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Old 14.01.2012, 09:55
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Bio- don't fall for it.

Yesterday I decided to have fish for lunch. I walked down to the Migros to buy some fenchel to go with it. There was some very nice fenchel at Fr.3.30 per Kilo. Then I stopped dead in my tracks, there was also bio-fenchel at Fr.6.80 per Kilo!! That's what this is about - this bio fraud. Not only here but everywhere and with everything. That some, seldom products can be classed as bio is clear - but fenchel - don't make me laugh.

My hobby for the past 41 years has been vegetable gardening - so one can assume that I know what I'm talking about. I grow fenchel along with many other vegetables in my garden using ground which is mainly fed with compost of my own and occassionally every few years a light coating of fertiliser. All I do to get fenchel is to draw the edge of the rake along the topsoil to create furrows into which I drop the fenchel seeds then wait. The only work I have is to do is to thin out the seedlings so that those fenchel which remain have space to grow - and that's it. They require no spraying, no chemicals and no fertiliser. Now, it's the same simple procedure with carrots, turnips, beetroots, beans and peas. Not to mention lettuce and onions. In fact carrots need unfertilised ground to be healthy.

When you buy baby carrots or baby beets they are simply those plants which have been growing between those left to get bigger. In fact bio-gardening is much easier that non-bio-gardening where crops have to sometimes be sprayed more than once and then dusted before being put into storage. (The only crops I have ever sprayed have been cabbages, brussels, apples, pears, plums and gooseberries). Even potatoes are no longer in great danger due to new sorts. That things can go wrong during some years is obvious but most vegetables and some fruit have been so well developed that they are resistant to most diseases today. You also get these sorts when you buy 'bio'.

Don't fall for it - we are being taken for a ride.
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Old 14.01.2012, 10:11
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Re: Bio- don't fall for it.

Out of curiosity, what do you make with fenchel? I'm off to go look up what it looks like, but am keen to know how you use it or any recipes you enjoy.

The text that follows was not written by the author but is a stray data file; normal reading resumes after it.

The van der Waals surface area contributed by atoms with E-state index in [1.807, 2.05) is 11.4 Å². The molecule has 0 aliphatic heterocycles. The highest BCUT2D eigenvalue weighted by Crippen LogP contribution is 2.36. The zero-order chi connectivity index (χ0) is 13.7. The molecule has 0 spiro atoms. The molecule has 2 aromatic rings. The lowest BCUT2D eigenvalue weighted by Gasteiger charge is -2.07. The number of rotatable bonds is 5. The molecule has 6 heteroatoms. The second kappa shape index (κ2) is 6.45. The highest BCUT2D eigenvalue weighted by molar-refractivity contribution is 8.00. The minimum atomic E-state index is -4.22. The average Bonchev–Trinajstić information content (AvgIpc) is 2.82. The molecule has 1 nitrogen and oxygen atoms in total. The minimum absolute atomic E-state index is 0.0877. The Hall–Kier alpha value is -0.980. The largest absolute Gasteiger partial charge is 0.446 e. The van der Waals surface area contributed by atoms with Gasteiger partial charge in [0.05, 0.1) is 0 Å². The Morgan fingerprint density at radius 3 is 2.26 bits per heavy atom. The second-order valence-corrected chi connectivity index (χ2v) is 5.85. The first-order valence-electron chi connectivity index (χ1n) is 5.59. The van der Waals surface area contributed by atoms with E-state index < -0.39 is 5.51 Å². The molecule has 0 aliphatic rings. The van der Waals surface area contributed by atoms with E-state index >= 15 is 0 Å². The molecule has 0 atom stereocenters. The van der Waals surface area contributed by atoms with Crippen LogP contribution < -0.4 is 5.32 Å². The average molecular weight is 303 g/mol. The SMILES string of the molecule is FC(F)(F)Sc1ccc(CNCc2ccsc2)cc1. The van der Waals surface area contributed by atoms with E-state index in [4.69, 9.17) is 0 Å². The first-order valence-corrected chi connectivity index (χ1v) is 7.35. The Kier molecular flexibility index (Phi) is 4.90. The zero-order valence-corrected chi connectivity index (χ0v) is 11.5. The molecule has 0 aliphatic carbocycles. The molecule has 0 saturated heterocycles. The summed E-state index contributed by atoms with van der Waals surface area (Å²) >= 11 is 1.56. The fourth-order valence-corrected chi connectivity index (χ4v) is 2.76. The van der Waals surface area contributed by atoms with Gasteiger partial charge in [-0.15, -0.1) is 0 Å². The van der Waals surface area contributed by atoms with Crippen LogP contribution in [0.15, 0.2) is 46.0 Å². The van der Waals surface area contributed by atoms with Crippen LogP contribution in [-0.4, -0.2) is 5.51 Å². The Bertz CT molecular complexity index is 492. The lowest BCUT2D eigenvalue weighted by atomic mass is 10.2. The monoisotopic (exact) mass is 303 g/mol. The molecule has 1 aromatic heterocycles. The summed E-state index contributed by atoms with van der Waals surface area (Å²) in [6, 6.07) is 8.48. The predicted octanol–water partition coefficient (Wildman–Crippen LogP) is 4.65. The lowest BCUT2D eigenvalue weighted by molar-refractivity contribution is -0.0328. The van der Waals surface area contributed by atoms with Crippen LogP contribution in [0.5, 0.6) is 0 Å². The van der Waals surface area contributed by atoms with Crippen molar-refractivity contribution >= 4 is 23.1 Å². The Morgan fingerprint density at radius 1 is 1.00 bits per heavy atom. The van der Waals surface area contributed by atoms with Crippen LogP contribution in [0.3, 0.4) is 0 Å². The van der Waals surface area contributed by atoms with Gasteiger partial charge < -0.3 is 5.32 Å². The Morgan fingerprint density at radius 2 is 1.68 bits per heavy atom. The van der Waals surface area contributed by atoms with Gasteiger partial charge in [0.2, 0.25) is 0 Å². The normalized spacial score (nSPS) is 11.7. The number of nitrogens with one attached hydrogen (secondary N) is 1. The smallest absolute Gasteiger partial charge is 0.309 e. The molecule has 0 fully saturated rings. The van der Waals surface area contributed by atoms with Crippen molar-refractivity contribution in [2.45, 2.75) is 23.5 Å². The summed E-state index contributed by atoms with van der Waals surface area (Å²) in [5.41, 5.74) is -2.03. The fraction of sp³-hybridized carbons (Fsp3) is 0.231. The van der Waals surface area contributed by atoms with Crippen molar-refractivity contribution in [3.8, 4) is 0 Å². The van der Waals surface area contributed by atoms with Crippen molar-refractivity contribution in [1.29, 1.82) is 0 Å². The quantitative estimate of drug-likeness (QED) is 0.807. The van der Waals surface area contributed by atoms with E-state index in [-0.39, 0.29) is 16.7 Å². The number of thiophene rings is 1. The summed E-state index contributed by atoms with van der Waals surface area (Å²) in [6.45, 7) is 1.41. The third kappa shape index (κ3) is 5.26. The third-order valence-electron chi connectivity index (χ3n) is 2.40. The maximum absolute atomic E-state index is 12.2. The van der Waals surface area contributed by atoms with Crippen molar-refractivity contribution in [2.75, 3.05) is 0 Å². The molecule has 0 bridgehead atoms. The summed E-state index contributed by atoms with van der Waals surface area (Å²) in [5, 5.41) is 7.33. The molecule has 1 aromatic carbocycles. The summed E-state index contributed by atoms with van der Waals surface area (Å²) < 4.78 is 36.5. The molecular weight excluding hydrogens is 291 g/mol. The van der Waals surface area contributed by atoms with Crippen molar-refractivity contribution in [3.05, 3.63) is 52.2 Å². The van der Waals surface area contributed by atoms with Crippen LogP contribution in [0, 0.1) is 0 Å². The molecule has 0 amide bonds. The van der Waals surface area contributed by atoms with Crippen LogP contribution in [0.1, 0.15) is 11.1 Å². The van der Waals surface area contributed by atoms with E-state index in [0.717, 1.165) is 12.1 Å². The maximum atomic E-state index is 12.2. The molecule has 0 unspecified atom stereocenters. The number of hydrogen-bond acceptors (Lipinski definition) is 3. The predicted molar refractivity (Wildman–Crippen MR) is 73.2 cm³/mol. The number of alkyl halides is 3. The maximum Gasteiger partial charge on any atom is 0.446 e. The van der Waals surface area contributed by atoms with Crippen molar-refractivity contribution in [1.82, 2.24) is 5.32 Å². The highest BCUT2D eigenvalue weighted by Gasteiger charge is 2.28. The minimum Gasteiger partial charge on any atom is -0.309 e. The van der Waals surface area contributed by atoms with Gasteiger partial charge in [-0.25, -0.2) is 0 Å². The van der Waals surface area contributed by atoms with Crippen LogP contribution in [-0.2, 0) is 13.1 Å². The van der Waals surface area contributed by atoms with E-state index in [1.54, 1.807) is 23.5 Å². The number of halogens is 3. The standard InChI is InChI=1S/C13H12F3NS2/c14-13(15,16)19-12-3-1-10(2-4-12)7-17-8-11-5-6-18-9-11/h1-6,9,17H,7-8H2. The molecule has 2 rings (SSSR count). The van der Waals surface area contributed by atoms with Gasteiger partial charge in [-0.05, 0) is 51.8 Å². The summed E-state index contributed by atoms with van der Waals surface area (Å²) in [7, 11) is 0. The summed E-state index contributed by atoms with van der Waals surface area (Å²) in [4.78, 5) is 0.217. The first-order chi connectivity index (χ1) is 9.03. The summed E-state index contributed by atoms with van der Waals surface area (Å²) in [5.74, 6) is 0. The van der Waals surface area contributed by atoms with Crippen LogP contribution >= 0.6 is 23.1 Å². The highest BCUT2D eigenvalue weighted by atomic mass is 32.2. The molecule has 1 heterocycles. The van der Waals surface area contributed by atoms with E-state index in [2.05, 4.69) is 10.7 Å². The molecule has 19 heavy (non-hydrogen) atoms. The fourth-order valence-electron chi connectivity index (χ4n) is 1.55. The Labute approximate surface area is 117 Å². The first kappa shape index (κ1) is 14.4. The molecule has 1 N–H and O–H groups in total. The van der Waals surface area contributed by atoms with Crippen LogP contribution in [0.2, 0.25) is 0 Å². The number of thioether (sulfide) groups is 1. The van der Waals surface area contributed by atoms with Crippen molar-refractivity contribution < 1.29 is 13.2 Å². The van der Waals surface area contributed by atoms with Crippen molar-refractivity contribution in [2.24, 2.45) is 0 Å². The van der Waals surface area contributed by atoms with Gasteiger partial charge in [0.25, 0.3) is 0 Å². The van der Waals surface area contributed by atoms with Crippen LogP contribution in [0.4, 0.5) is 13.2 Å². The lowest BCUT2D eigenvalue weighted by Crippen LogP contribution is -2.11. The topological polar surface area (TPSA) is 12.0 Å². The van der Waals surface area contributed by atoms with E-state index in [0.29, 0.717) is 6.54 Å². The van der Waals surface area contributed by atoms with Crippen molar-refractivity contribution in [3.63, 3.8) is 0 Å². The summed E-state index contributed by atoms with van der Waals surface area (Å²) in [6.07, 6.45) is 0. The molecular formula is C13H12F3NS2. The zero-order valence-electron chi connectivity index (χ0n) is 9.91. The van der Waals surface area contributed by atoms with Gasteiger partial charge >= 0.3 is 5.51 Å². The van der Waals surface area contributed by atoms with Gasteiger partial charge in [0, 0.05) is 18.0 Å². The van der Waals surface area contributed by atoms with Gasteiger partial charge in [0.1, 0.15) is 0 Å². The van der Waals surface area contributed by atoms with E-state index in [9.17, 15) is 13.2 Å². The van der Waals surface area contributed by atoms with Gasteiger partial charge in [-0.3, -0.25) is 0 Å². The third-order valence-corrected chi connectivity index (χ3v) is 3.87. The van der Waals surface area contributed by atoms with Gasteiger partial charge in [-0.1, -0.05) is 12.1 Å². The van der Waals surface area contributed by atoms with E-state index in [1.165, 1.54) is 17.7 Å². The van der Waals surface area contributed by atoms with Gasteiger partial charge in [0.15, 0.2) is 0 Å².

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Old 14.01.2012, 10:18
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Re: Bio- don't fall for it.

I'm sure you do know what you are talking about.....but you seemed to hide your light under a bushel with this post

1. It was shown at Fr 6 / kg and that is what you were charged (or rather, would have been charged)

2. It was labelled as Bio as presumably was

3. There were none Bio alternatives which presumably AREN'T Bio, or else the shop would sell them at the higher price.

So it was shown as what it was....where is the fraud? You may not think that the price of a Bentley is worth paying over a SEAT - fair enough. But it isn't fraud.

But, saying - I grow my fennel in a low intensity and chemically minimized way is irrelevant. Most fennel in the world comes from India, Mexico, China, Iraq and Bulgaria - none of which are known as countries who will skimp on a chemical to get higher yields. Nitrates are heavily applied to fennel to increase cropping, and also these crops can be grown in rotation on land which has had fairly invasive chemical treatment applied eg nematicides for potatoes and carrots, which will remain present in residue for non-Bio crops.

I am no apologist for Bio - I don't buy bio veg because I don't regard the compromise as worth it. Whilst the world is starving, it seems immoral to NOT use all technology at our disposal to maximise the amount of food we grow. But your post is a little extreme and comparing how you grow something to how the agricultural world grows it is naive and inaccurate

Last edited by Caviarchips; 14.01.2012 at 11:35.
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Old 14.01.2012, 10:18
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Re: Bio- don't fall for it.

Now I feel like an idiot. Fennel.

Still interested in your recipes though!
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Old 14.01.2012, 10:19
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Re: Bio- don't fall for it.

Absolutely agree the retailers have found latest fad and excuse for increasing their prices on the suggestion they are actually more expensive to grow.

I regularly grow carrots and prett much throw seeds in the ground and provided i keep the eleephant size swiss slugs away I have no problems still digging last seasons out of the ground now.
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Old 14.01.2012, 10:22
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Re: Bio- don't fall for it.

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Now I feel like an idiot. Fennel.

Still interested in your recipes though!
Here's my best use for fennel.

Separate the large green bulb from the delicate upper leaves using a strong knife. Carefully wash both halves.

Put both halves in the bin.

Then use potatoes and dill with your fish.

(I don't like fennel )
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Old 14.01.2012, 10:25
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Re: Bio- don't fall for it.

There was a brilliant Penn and Teller episode of Bullshit about Bio food.